A new cardiac functional imaging, using temporal Fourier analysis of 28-frame gated cardiac blood-pool studies, was developed. A time-activity curve of each pixel was approximated by its Fourier series. Approximation by the sum for terms to the 3rd frequency of its Fourier series was considered to be most reasonable because of having the least aberration due to statistical fluctuation and close agreement between the global left ventricular curve and the regional fitted curves in normal subjects. To evaluate the ventricular systolic and diastolic performances, 9 parameters were analyzed from thus fitted curves on a pixel-by-pixel basis and displayed on a colour CRT in 64x64 matrix form. In patients with hypertrophic obstructive cardiomyopathy and other cardiac lesions, detailed information on the regional ventricular systolic and diastolic performances was clearly visualized by this method, which was difficult to obtain from the usual functional images of phase and amplitude at the fundamental frequency alone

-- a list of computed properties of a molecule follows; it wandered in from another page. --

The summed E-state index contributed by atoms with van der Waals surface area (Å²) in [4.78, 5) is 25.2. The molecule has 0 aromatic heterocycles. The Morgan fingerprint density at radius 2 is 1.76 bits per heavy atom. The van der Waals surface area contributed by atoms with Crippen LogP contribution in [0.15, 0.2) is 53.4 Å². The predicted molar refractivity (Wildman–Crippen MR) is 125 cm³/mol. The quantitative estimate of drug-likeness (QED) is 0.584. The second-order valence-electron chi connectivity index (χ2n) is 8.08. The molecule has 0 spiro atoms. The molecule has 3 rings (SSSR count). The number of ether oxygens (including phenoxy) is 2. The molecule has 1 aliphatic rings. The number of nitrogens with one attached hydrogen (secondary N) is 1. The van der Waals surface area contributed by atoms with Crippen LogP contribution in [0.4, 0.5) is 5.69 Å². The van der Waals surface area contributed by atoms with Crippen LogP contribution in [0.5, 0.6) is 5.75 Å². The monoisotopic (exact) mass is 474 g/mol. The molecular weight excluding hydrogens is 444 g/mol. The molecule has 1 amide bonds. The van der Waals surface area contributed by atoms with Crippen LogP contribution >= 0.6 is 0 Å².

15. Coronary artery stent mimicking intracardiac thrombus on cardiac magnetic resonance imaging due to signal loss

    DEFF Research Database (Denmark)

    Qayyum, Abbas Ali; Vejlstrup, Niels Grove; Ahtarovski, Kiril Aleksov

    2012-01-01

    Since the introduction of percutaneous coronary intervention for coronary artery disease, thousands of patients have been treated with the implantation of coronary stents. Moreover, several of the patients with coronary stent undergo cardiac magnetic resonance (CMR) imaging every year. This case...... report is of a 77-year-old man who was previously treated with the implantation of a coronary stent in the left circumflex artery. He underwent CMR imaging, which revealed a process 14×21 mm in the left atrium. Cardiac contrast computed tomography did not demonstrate any cardiac pathology. While...... the signal loss on MRI associated with implanted metallic devices is known, we report a case where an implanted coronary stent in the left circumflex artery led to an intracardiac signal loss mimicking intracardiac thrombus/tumor....

  16. Hybrid wavefront sensing and image correction algorithm for imaging through turbulent media

    Science.gov (United States)

    Wu, Chensheng; Robertson Rzasa, John; Ko, Jonathan; Davis, Christopher C.